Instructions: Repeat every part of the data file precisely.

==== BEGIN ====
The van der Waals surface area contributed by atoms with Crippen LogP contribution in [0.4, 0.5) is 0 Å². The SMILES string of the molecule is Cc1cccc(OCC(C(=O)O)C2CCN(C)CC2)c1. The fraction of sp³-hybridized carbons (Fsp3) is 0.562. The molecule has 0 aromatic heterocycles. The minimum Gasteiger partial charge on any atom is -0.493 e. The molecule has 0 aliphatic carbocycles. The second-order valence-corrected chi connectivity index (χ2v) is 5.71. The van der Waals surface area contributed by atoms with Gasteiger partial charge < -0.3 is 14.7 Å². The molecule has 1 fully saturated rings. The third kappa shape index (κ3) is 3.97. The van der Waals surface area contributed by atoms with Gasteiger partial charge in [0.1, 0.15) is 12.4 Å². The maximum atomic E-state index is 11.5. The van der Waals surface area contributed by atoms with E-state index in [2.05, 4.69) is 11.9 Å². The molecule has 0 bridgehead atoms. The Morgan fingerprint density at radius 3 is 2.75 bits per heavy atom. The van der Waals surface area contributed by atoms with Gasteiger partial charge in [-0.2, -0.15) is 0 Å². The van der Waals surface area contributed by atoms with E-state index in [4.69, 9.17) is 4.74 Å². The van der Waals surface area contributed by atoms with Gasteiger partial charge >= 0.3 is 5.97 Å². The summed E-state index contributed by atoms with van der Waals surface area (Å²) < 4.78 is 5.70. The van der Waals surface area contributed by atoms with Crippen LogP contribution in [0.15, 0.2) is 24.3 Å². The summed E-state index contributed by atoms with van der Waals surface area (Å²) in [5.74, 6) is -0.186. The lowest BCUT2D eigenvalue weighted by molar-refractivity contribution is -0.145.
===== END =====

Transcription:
The van der Waals surface area contributed by atoms with Crippen LogP contribution in [0.4, 0.5) is 0 Å². The SMILES string of the molecule is Cc1cccc(OCC(C(=O)O)C2CCN(C)CC2)c1. The fraction of sp³-hybridized carbons (Fsp3) is 0.562. The molecule has 0 aromatic heterocycles. The minimum Gasteiger partial charge on any atom is -0.493 e. The molecule has 0 aliphatic carbocycles. The second-order valence-corrected chi connectivity index (χ2v) is 5.71. The van der Waals surface area contributed by atoms with Gasteiger partial charge < -0.3 is 14.7 Å². The molecule has 1 fully saturated rings. The third kappa shape index (κ3) is 3.97. The van der Waals surface area contributed by atoms with Gasteiger partial charge in [0.1, 0.15) is 12.4 Å². The maximum atomic E-state index is 11.5. The van der Waals surface area contributed by atoms with E-state index in [2.05, 4.69) is 11.9 Å². The molecule has 0 bridgehead atoms. The Morgan fingerprint density at radius 3 is 2.75 bits per heavy atom. The van der Waals surface area contributed by atoms with Gasteiger partial charge in [-0.2, -0.15) is 0 Å². The van der Waals surface area contributed by atoms with E-state index in [4.69, 9.17) is 4.74 Å². The van der Waals surface area contributed by atoms with Gasteiger partial charge >= 0.3 is 5.97 Å². The summed E-state index contributed by atoms with van der Waals surface area (Å²) < 4.78 is 5.70. The van der Waals surface area contributed by atoms with Crippen LogP contribution in [0.15, 0.2) is 24.3 Å². The summed E-state index contributed by atoms with van der Waals surface area (Å²) in [5.74, 6) is -0.186. The lowest BCUT2D eigenvalue weighted by molar-refractivity contribution is -0.145.